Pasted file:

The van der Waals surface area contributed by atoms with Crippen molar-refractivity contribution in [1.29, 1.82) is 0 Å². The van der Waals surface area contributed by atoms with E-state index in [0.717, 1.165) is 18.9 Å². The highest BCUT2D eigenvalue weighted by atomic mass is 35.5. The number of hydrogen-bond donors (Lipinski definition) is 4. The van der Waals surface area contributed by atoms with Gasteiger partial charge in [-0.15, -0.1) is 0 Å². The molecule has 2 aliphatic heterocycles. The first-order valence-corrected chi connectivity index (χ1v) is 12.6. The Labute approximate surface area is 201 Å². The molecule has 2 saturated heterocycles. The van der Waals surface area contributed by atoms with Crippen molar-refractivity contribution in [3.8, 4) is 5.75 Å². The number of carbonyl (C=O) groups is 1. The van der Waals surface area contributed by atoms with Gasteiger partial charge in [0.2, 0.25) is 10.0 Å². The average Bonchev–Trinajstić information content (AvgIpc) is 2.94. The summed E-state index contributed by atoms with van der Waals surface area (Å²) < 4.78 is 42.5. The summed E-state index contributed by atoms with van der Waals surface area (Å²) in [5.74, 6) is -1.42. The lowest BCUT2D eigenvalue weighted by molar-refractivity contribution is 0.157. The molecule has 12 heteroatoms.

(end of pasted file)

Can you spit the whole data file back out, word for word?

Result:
The van der Waals surface area contributed by atoms with Crippen molar-refractivity contribution in [1.29, 1.82) is 0 Å². The van der Waals surface area contributed by atoms with E-state index in [0.717, 1.165) is 18.9 Å². The highest BCUT2D eigenvalue weighted by atomic mass is 35.5. The number of hydrogen-bond donors (Lipinski definition) is 4. The van der Waals surface area contributed by atoms with Gasteiger partial charge in [-0.15, -0.1) is 0 Å². The molecule has 2 aliphatic heterocycles. The first-order valence-corrected chi connectivity index (χ1v) is 12.6. The Labute approximate surface area is 201 Å². The molecule has 2 saturated heterocycles. The van der Waals surface area contributed by atoms with Crippen molar-refractivity contribution in [3.8, 4) is 5.75 Å². The number of carbonyl (C=O) groups is 1. The van der Waals surface area contributed by atoms with Gasteiger partial charge in [0.2, 0.25) is 10.0 Å². The average Bonchev–Trinajstić information content (AvgIpc) is 2.94. The summed E-state index contributed by atoms with van der Waals surface area (Å²) < 4.78 is 42.5. The summed E-state index contributed by atoms with van der Waals surface area (Å²) in [5.74, 6) is -1.42. The lowest BCUT2D eigenvalue weighted by molar-refractivity contribution is 0.157. The molecule has 12 heteroatoms.